Helen Keller (1880-1968) was an author, lecturer and political activist, who relentlessly proved society wrong and paved the way for disability rights around the world.
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Hello! From Wonder Media Network, I’m Jenny Kaplan. And this is Encyclopedia Womannica.
Today’s legend was an author, lecturer and political activist, who relentlessly proved society wrong and paved the way for disability rights around the world.
Let’s talk about Helen Keller.
Helen Keller was born on June 27, 1880, in Tuscumbia, Alabama. Due to a childhood illness, Helen became blind and deaf at the age of around 19 months. When she was 6 years old, Helen was examined by Alexander Graham Bell who sent her to Anne Sullivan, a 20-year-old teacher at the Perkins Institution for the Blind in Boston.
After only a few months of instruction with Anne, Helen learned how to associate objects with finger-spelled words on her palm. She could read raised words on cardboard, and communicate by arranging words in a frame. From 1880 to 1890, she learned Braille at the Perkins Institution. In 1890, Helen learned of another deaf and blind girl in Norway who learned how to speak. She immediately told Anne that she also wanted to learn.
Anne turned to Sarah Fuller, a teacher at the Horace Mann School for the Deaf. Helen eagerly learned how to speak by feeling her teacher’s mouth, and she could even pick up on Sarah’s accent by detecting which syllables were longer than others. She also learned to lip-read others’ speech by having words simultaneously spelled into her hand.
When she was 14 years old, Helen enrolled at the Wright-Humason School for the Deaf in New York City. Two years later, she enrolled in the Cambridge School for Young Ladies in Massachusetts. She was admitted to Radcliffe College in 1900 and graduated with honors in 1904.
Helen grew up in an era when deaf people were deeply misunderstood and mistreated. A new movement of teachers believed sign language was primitive, so they suppressed teaching sign and pushed speech training as a way to assimilate deaf people into society. Deaf people were seen as inferior and many were thrown into asylums.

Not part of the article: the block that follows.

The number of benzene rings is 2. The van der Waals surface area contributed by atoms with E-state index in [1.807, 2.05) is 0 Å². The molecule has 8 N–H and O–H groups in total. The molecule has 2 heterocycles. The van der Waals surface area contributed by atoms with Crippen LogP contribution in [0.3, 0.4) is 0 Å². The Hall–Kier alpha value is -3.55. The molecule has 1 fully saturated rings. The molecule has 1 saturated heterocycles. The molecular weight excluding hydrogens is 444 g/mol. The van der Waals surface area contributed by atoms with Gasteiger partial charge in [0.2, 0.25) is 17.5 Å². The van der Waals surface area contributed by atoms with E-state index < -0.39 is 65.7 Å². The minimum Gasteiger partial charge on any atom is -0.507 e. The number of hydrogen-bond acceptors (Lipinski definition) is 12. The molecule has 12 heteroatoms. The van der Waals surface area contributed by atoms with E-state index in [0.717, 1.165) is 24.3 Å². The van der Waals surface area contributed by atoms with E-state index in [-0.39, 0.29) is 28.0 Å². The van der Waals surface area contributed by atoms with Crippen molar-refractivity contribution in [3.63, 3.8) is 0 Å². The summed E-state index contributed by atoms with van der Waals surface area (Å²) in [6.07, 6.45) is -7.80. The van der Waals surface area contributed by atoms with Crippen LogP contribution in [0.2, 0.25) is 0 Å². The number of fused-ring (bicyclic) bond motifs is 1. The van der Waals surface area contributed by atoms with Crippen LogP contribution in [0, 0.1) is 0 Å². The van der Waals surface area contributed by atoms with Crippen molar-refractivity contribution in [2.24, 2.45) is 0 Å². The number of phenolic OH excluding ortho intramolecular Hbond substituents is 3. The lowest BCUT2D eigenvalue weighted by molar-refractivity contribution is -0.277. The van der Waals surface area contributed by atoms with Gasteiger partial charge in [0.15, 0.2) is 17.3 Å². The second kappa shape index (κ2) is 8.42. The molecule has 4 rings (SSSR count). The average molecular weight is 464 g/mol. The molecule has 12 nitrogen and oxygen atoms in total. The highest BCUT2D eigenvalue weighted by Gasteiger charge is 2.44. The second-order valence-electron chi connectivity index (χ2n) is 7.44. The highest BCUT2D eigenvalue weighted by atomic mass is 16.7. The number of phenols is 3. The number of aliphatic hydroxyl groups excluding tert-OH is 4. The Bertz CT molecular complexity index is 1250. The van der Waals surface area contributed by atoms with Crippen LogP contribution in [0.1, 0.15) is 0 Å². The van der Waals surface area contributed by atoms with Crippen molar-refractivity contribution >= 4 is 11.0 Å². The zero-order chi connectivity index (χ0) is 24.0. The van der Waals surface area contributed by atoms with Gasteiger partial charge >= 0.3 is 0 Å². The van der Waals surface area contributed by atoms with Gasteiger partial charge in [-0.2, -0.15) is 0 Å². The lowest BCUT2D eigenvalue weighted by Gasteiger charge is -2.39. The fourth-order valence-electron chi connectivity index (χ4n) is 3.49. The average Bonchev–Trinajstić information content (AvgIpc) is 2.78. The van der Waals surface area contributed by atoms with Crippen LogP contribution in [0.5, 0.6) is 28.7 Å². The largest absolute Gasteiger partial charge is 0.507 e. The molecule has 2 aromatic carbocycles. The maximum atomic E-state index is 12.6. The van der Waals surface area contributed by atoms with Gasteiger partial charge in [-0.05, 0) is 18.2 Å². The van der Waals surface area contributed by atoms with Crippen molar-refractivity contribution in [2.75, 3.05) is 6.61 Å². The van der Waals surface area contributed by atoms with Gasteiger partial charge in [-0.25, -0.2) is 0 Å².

She broke taboos by writing about her blindness for women’s magazines, like the Ladies’ Home Journal, The Century, McClure’s, and The Atlantic Monthly. Anne shared her story in several of her own books written over the course of fifty years, including titles like “The Story of My Life,” “Optimism,” “The World I Live In,” and “The Open Door.”
In 1913, Helen started lecturing with an interpreter at her side, and traveled around the world several times . She mostly spoke in support of the American Foundation for the Blind, and she later established a $2 million endowment fund for the organization.
In 1920, Helen co-founded the American Civil Liberties Union alongside Roger Nash Baldwin and other advocates. Helen’s pioneering advocacy for the rights of deaf and blind people helped lead to the release of disabled people from asylums. She also encouraged 30 states to organize commissions for the blind. Lyndon B. Johnson awarded her the presidential medal of freedom.
While she is often depicted as such, Helen was not apolitical.
She was an advocate for birth control and a staunch socialist and was watched by the FBI who at the time kept files on people associated with communism.
She, perhaps surprisingly, was also a vocal proponent of eugenics. While the belief and practice was far more normalized by the scientific community at the time, her support for the issue remains a highly-complicating aspect of her legacy.
Anne Sullivan was Helen’s faithful companion until her own death in October of 1936.
Helen Keller continued to be an advocate and speaker until she passed away on June 1st, 1968.
Helen once wrote, “My life has been happy because I have had wonderful friends and plenty of interesting work to do ... I seldom think about my limitations, and they never make me sad.”
It took until around the 1960’s for sign language to be rediscovered in research circles as a beautiful language and vital tool. While today deaf people still face societal barriers, Helen Keller helped pave the way for advancements in both disability rights and education.
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